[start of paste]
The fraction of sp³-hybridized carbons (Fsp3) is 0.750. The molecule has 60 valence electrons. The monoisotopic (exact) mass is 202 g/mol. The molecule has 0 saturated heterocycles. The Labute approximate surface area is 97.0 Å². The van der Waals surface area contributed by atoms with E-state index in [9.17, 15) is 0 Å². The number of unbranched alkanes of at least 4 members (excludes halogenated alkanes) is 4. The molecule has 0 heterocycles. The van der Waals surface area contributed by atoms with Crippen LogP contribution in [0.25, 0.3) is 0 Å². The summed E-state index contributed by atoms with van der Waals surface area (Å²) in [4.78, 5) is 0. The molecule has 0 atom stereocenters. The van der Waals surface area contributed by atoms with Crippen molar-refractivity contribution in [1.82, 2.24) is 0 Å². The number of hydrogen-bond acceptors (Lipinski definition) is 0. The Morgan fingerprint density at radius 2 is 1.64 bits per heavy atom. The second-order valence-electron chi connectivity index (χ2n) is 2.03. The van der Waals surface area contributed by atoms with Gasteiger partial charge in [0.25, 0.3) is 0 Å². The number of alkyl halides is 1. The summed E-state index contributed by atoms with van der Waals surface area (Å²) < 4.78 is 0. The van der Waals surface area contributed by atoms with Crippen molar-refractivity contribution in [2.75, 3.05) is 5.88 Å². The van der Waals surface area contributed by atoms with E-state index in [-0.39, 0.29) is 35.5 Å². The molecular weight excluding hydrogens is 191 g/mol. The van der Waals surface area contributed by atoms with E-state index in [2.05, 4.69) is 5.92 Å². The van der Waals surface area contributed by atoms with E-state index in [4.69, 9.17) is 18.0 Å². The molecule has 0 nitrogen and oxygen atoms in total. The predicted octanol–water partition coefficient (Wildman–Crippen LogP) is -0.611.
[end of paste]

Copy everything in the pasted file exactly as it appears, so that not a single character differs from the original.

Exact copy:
The fraction of sp³-hybridized carbons (Fsp3) is 0.750. The molecule has 60 valence electrons. The monoisotopic (exact) mass is 202 g/mol. The molecule has 0 saturated heterocycles. The Labute approximate surface area is 97.0 Å². The van der Waals surface area contributed by atoms with E-state index in [9.17, 15) is 0 Å². The number of unbranched alkanes of at least 4 members (excludes halogenated alkanes) is 4. The molecule has 0 heterocycles. The van der Waals surface area contributed by atoms with Crippen LogP contribution in [0.25, 0.3) is 0 Å². The summed E-state index contributed by atoms with van der Waals surface area (Å²) in [4.78, 5) is 0. The molecule has 0 atom stereocenters. The van der Waals surface area contributed by atoms with Crippen molar-refractivity contribution in [1.82, 2.24) is 0 Å². The number of hydrogen-bond acceptors (Lipinski definition) is 0. The Morgan fingerprint density at radius 2 is 1.64 bits per heavy atom. The second-order valence-electron chi connectivity index (χ2n) is 2.03. The van der Waals surface area contributed by atoms with Gasteiger partial charge in [0.25, 0.3) is 0 Å². The number of alkyl halides is 1. The summed E-state index contributed by atoms with van der Waals surface area (Å²) < 4.78 is 0. The van der Waals surface area contributed by atoms with Crippen molar-refractivity contribution in [2.75, 3.05) is 5.88 Å². The van der Waals surface area contributed by atoms with E-state index in [-0.39, 0.29) is 35.5 Å². The molecular weight excluding hydrogens is 191 g/mol. The van der Waals surface area contributed by atoms with E-state index in [2.05, 4.69) is 5.92 Å². The van der Waals surface area contributed by atoms with E-state index in [4.69, 9.17) is 18.0 Å². The molecule has 0 nitrogen and oxygen atoms in total. The predicted octanol–water partition coefficient (Wildman–Crippen LogP) is -0.611.